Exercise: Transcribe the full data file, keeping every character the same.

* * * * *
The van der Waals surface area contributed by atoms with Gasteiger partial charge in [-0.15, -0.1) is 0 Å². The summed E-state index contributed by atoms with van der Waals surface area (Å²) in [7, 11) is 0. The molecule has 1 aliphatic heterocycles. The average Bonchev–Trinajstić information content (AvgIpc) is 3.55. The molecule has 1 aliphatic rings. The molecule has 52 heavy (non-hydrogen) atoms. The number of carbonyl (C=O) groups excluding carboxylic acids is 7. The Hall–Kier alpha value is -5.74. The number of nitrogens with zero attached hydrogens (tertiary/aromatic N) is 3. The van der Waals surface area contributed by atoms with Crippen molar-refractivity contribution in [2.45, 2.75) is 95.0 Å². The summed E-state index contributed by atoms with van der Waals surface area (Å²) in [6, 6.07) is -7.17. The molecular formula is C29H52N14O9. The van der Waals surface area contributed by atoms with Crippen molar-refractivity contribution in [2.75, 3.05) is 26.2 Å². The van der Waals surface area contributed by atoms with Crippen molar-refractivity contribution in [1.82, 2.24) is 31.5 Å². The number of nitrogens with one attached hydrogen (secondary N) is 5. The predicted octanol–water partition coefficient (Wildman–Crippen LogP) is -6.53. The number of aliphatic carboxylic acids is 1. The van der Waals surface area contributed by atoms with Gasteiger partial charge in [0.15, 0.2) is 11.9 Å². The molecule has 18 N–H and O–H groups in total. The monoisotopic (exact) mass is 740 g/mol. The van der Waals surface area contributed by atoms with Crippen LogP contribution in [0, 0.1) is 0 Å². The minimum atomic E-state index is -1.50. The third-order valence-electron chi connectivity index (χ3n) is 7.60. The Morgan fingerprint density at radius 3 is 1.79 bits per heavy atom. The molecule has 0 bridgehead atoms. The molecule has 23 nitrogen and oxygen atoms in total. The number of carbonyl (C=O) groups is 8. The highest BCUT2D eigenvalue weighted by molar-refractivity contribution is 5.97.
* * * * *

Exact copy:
The van der Waals surface area contributed by atoms with Gasteiger partial charge in [-0.15, -0.1) is 0 Å². The summed E-state index contributed by atoms with van der Waals surface area (Å²) in [7, 11) is 0. The molecule has 1 aliphatic heterocycles. The average Bonchev–Trinajstić information content (AvgIpc) is 3.55. The molecule has 1 aliphatic rings. The molecule has 52 heavy (non-hydrogen) atoms. The number of carbonyl (C=O) groups excluding carboxylic acids is 7. The Hall–Kier alpha value is -5.74. The number of nitrogens with zero attached hydrogens (tertiary/aromatic N) is 3. The van der Waals surface area contributed by atoms with Crippen molar-refractivity contribution in [2.45, 2.75) is 95.0 Å². The summed E-state index contributed by atoms with van der Waals surface area (Å²) in [6, 6.07) is -7.17. The molecular formula is C29H52N14O9. The van der Waals surface area contributed by atoms with Crippen molar-refractivity contribution in [2.75, 3.05) is 26.2 Å². The van der Waals surface area contributed by atoms with Crippen molar-refractivity contribution in [1.82, 2.24) is 31.5 Å². The number of nitrogens with one attached hydrogen (secondary N) is 5. The predicted octanol–water partition coefficient (Wildman–Crippen LogP) is -6.53. The number of aliphatic carboxylic acids is 1. The van der Waals surface area contributed by atoms with Gasteiger partial charge in [0.15, 0.2) is 11.9 Å². The molecule has 18 N–H and O–H groups in total. The monoisotopic (exact) mass is 740 g/mol. The van der Waals surface area contributed by atoms with Crippen LogP contribution in [0, 0.1) is 0 Å². The minimum atomic E-state index is -1.50. The third-order valence-electron chi connectivity index (χ3n) is 7.60. The Morgan fingerprint density at radius 3 is 1.79 bits per heavy atom. The molecule has 0 bridgehead atoms. The molecule has 23 nitrogen and oxygen atoms in total. The number of carbonyl (C=O) groups is 8. The highest BCUT2D eigenvalue weighted by molar-refractivity contribution is 5.97.